In Water I'm Weightless
A provocative look at the human body with dynamic staging that combines movement and live projections, Kaite O'Reilly's poetic, poignant and at times explosively funny texts are performed by a cast of six leading Deaf and Disabled performers with direction by John E McGrath and movement by Nigel Charnock. This radical, athletic production from National Theatre Wales celebrates the athleticism, diversity and skill of the company, whilst exploring the endless possibilities of human difference.
"…sardonically funny….thrillingly vitriolic…" (The Guardian, 2012)
"…Kaite O'Reilly's epic final monologue, a paean to the "gem of the genome", "the glorious freak[s] of nature" who "broaden the scope of homosapien possibilities" [is] worthy almost of Shakespeare in its rhythm and intensity…" (The Arts Desk, 2012)
'…This is a celebration of humanity, of the body, of character and resilience, in all forms… end[ing] with the almost Shakespearean monologue; challenging the very definition of disability in the war-cry like rallying call of "You marvel! You scientific enigma! You medical conundrum…that both proves Darwin and disproves Darwin!" After witnessing this provocative and stimulating play, you'd be hard pressed not to agree….' (The Public Reviews, 2012)
"Punching right between the eyes from the first second, In Water I'm Weightless is truly an energy-packed, relentless spectacle….funny, yet tender; gutsy and still poignant, whilst maintaining its integrity for an audience as a highly truthful exploration of life with a disability … A must-see." (Disablity Arts Online, 2012)
Director: John McGrath
Writer: Kaite O'Reilly
Designer: Paul Clay
Movement Director: Nigel Charnock
Associate Choreographer: Catherine Bennett
Cast: Mandy Colleran, Mat Fraser, Kaina Jones, Nick Phillips, Sophie Stone, David Toole
The script is included in Kaite's selected 'Atypical Plays for Atypical Actors' , published by Oberon https://www.oberonbooks.com/atypical-plays.html
REVIEWS IN FULL
The Arts Desk
Tuesday 31 July 2012
Five disabled actors give an impressionistic glimpse of themselves
Adrian Burley MP would probably call In Water I'm Weightless "leftie multicultural crap". I'd like to bestow similar praise. In common with Danny Boyle's Olympic opening ceremony, director John McGrath's exploration of issues facing disabled people is a bit of a mess, a bit of a tick-box exercise and thoroughly enjoyable.
The play is a rallying cry for the civil rights of the disabled, and wears its politics somewhat heavily. But despite some meanderings in the middle, by the time we reach writer Kaite O'Reilly's epic final monologue, a paean to the "gen of the genome", "the glorious freak[s] of nature" who "broaden the scope of homosapien possibilities", worthy almost of Shakespeare in its rhythm and intensity, and wonderfully delivered by David Toole (pictured below), there is a feeling that we have been confronted.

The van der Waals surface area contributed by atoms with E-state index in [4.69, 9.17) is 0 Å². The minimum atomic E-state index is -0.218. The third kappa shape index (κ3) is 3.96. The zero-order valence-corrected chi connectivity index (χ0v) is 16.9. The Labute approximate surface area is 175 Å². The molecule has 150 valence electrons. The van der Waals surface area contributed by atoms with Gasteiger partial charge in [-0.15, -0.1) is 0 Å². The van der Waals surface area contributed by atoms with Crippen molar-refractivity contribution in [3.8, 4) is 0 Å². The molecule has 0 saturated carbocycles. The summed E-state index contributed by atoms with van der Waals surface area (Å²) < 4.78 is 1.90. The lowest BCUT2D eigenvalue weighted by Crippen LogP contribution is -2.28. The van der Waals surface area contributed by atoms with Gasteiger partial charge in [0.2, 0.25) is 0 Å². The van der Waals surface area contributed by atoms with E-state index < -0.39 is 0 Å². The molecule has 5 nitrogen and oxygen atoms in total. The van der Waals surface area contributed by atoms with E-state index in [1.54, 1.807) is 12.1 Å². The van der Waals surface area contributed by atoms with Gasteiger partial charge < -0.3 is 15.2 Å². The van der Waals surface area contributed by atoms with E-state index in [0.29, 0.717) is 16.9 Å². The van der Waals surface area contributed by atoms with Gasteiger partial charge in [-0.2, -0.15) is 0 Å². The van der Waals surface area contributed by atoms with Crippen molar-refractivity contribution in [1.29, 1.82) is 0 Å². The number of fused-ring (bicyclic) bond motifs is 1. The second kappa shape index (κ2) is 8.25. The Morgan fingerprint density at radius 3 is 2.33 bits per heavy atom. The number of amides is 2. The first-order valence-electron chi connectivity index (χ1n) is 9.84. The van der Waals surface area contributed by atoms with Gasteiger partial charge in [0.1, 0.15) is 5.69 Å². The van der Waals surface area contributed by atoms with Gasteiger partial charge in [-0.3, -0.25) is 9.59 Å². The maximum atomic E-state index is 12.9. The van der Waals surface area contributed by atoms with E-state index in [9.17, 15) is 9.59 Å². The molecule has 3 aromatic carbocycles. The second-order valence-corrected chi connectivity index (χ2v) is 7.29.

But with what? For the most part, the play is a loosely connected series of impressions: sign language, fragments of text, anecdotes, powerful music in a bewildering array of styles. There is little to connect these disparate elements but the fact that all of the five members of the cast have a disability. They are partially-sighted, deaf, paralysed or somehow physically deformed. Not too long ago, the only type of theatre open to these performers would have been in a freak show. In Water I'm Weightless is not without humour, and there is a moment of comedy when two of the actors discuss their recent roles: "always the monster", "misunderstood evil genius" or, "worst of all, plot device".
There is no such danger here, as the five actors are offered a rare opportunity to give us a glimpse of themselves, or at least a version thereof. Against Paul Clay's simple but effective backdrop of projection screen and giant globules, which act variously as thought bubbles, water droplets and bodily cells, the cast each give a fantastic account of themselves. "Don't patronise me," says Karina Jones' character at one point, and among all the familiar and less familiar things we hear that disabled people have to put up with on a daily basis – there is also a section titled "Things I Have Lipread" – this would seem to be one which grates the most.
Jones (pictured left) also has the pleasure of delivering some of O'Reilly's best passages, a layered metaphor about "your very being a warzone carried out at molecular level" culminating in the horrific image of "that fleshy Dresden", which nevertheless the character has learnt to love. Ultimately, In Water I'm Weightless is a celebration of disabled human beings – their bodies, their minds and their souls. And although it oscillates rather wildly between wigging out to the Sex Pistols and Shirley Bassey and reflections on perceiving other human beings in terms boiling down to use of taxpayers' money like the theatrical equivalent of a loud/quiet/loud Nirvana song, it succeeds far more often than it fails.
It is thought-provoking rather than attitude-changing, but that fault lies with us, not with the play. And of course, despite some kind of attempts, it gets nowhere near allowing the able-bodied to understand what it might be like inside the body of "the other". But that's perhaps the point: underlining the distance that exists, the gap that needs bridging.